Reducing High-Risk Drinking in First and Second Year College Students
Posted on: March 9, 2016 Time to read: 2 minutes
A recent study on 3rd Millennium Classrooms’ course Alcohol-Wise found that underclassmen who took the course reduced their peak BAC by 36% and their peak number of standard drinks by 30% while the control group reported a non-significant increase in peak drinking and a non-significant reduction in peak BAC. Excessive alcohol use is one of the leading causes of preventable death among college students in the United States, making the study’s findings of the utmost importance for continued alcohol prevention and intervention.
This randomized controlled trial examines Alcohol-Wise’s effectiveness at reducing drinking behavior by including class level (i.e. freshman, sophomore, etc.) as a moderating variable. The specific purpose of the study was to assess how upperclassmen versus underclassmen reduced their drinking frequency, quantity, and alcohol-related negative consequences.
While the study’s verifiable reductions in drinking were evident for underclassman in the Alcohol-Wise course, upperclassmen demonstrated no significant change in their drinking behavior. The study, therefore, strengthens the case for focusing prevention efforts with Alcohol-Wise on incoming freshmen in order to reduce the common negative consequences of high- risk drinking—assault, sexual abuse, injury, academic problems, health problems, suicide attempts, and even death.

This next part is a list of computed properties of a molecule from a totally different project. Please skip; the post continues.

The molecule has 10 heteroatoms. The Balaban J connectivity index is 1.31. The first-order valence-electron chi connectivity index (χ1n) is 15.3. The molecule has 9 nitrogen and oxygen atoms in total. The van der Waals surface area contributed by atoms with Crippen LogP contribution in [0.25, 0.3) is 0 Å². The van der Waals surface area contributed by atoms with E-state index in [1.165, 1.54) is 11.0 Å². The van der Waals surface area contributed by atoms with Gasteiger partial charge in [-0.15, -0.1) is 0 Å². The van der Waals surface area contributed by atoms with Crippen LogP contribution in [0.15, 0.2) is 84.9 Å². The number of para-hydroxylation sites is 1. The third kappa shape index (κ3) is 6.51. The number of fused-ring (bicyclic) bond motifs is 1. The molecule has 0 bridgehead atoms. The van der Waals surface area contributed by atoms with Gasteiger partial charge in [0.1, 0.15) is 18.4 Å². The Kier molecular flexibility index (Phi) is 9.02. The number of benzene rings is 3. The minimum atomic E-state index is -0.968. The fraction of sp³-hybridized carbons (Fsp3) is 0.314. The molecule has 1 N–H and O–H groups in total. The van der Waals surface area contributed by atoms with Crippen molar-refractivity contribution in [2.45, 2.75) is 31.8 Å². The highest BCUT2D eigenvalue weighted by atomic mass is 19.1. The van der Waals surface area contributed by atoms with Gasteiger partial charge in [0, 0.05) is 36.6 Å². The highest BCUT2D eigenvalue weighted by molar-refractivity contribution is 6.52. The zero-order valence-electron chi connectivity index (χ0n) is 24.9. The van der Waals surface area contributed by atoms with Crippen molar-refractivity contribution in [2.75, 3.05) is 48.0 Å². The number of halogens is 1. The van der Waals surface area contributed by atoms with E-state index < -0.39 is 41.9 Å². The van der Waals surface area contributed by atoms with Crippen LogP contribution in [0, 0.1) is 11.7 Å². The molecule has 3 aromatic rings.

3rd Millennium Classrooms’ online courses feature privacy and flexibility. Though Alcohol-Wise is typically geared towards incoming college freshmen as a prevention tool, it can also be used as an intervention course: the study’s findings were positive for college freshmen and sophomores alike, showing a statistically significant change in drinking behavior and attitudes among both groups. Alcohol-Wise provides normative drinking information, harm reduction strategies, and alcohol education.
Summary of Notable Findings:
After taking Alcohol-Wise, underclassmen reported drinking 30% fewer standard drinks on their heaviest drinking occasion.
After taking Alcohol-Wise, underclassmen reported a 36% lower peak BAC.
Upperclassmen did not show a significant change in drinking behavior, indicating that early intervention in a student’s college career may be an effective strategy for combating alcohol misuse on campus.
Reductions in quantity but not in frequency suggest that Alcohol-Wise may lead to lower rates of binge drinking.
Alcohol-Wise improved both underclassmen and upperclassmen perceptions of normative drinking behavior among college students.